Nongovernmental organizations are legally constituted organizations created by private individuals or organizations with no participation or representation by any government agency. NGOs can be categorized into two types: operational and advocacy. The primary purpose of an operational NGO is to design and implement development-related projects. Operational NGOs can be community-based, national, or international. The primary purpose of an advocacy NGO is to defend or promote a specific cause. These advocacy organizations typically try to raise awareness, acceptance, and knowledge by lobbying and organizing activist events.
The participatory extension paradigm is essentially a combination of technology transfer, advisory services, and human resources development and involves two key elements. The first element addresses how extension systems are organized and emphasizes the fact that all types of farmers, especially small-scale and women farmers, must play an important role in setting extension priorities and shaping extension programs. By so doing, farmers will take more “ownership” over these ongoing extension programs and operations. The second key element of the participatory extension approach generally encompasses more participatory extension methods, such as experiential learning and farmer-to-farmer exchanges. It emphasizes that knowledge is gained through interactive processes that include extension field staff, private-sector firms, NGOs, and/or innovative and progressive farmers within local or nearby communities. Participants are expected to make their own decisions, especially about how they will intensify and/or diversify their farming systems.
The participatory farm management approach uses simple methods to enable small-scale farmers, working on their own or with a facilitator, to quantify and analyze their use of farm or household resources in order to assess the potential impact of different decisions on farm income. The methods can be used to assess the resource implications of modifying the current farming system by diversifying into one or more new enterprises and comparing the impact of these potential new enterprises, in comparison with current enterprises, on both farm resources and incomes.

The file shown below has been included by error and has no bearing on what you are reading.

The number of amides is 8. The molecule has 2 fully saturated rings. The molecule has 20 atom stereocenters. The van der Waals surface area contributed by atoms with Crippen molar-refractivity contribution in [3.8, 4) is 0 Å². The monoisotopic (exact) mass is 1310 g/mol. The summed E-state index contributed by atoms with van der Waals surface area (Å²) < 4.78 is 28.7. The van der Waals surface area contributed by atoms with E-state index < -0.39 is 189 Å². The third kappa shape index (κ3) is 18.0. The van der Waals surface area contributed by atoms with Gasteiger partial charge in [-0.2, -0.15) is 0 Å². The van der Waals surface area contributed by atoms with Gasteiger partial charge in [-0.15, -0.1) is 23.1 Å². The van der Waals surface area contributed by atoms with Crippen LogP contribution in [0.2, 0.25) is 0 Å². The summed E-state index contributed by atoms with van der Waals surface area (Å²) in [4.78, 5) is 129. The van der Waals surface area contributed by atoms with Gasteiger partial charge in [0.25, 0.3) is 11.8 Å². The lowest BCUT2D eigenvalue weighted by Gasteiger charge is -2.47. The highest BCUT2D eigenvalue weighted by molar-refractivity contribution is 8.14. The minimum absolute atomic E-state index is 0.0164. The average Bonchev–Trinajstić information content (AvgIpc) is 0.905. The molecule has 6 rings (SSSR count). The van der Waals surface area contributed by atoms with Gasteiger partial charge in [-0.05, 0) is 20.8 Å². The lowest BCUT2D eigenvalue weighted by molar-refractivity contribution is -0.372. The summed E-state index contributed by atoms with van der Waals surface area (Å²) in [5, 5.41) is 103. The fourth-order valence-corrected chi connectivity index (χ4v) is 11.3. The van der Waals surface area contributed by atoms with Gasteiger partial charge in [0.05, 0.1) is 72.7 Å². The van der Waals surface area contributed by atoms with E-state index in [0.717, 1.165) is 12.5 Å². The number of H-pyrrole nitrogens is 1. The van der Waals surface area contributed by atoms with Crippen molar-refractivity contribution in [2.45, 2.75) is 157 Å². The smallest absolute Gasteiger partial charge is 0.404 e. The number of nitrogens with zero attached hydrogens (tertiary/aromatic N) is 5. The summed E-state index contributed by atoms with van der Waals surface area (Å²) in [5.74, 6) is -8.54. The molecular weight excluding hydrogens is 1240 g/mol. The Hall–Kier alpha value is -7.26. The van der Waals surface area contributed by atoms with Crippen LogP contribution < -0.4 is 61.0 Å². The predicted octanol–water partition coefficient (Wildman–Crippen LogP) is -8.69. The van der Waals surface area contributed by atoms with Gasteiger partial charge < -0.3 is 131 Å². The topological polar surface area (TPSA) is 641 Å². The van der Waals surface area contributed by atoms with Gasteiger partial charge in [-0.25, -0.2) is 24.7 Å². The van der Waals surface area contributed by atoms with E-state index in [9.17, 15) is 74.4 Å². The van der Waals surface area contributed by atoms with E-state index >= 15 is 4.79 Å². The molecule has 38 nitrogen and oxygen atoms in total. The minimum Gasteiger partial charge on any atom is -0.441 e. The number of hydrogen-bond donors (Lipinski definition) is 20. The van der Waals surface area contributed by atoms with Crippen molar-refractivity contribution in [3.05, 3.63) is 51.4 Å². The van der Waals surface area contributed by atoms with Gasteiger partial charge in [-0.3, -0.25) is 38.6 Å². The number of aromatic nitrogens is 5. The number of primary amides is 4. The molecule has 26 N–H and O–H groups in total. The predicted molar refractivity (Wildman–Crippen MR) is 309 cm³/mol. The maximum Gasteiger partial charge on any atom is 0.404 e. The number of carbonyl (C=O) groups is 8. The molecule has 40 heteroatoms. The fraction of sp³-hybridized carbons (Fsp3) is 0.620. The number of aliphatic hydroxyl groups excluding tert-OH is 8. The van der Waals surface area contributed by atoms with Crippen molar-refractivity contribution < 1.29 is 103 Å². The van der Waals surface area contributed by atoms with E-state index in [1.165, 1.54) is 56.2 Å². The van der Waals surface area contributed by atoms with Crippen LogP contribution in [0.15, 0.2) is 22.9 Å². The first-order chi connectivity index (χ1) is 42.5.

Participatory rural appraisal is a label given to a family of participatory approaches and methods that emphasize local knowledge and enable local people to make their own appraisal, analysis, and plans. The key tenets of a PRA are participation, teamwork, flexibility, and triangulation to ensure that information is valid and reliable. For more information on PRA, see The World Bank Participation Sourcebook, Appendix I (no date).
Pre-service training of agricultural extension workers has been given limited attention and resources in most developing countries since the 1990s. In most countries, field extension workers obtain a two- or three-year diploma from a school of agriculture, which is normally a terminal educational qualification. These diploma-level programs typically teach a cross-section of agricultural courses, including crop and livestock production, plus basic skills in extension methods using the “diffusion of innovations” framework, which primarily focuses on technology transfer to larger, commercial farmers. In most cases, the educational content of both agricultural and extension courses is grossly out of date if these agricultural extension systems are expected to become more decentralized, participatory (farmer-led), and market-driven in improving rural livelihoods. To do so, however, the skills and knowledge of faculty and staff at schools of agriculture and agricultural universities will need to be updated in course content and teaching methods, as well as being provided with up-to-date, relevant teaching materials (see Zinnah, Steele, and Mattocks 1998).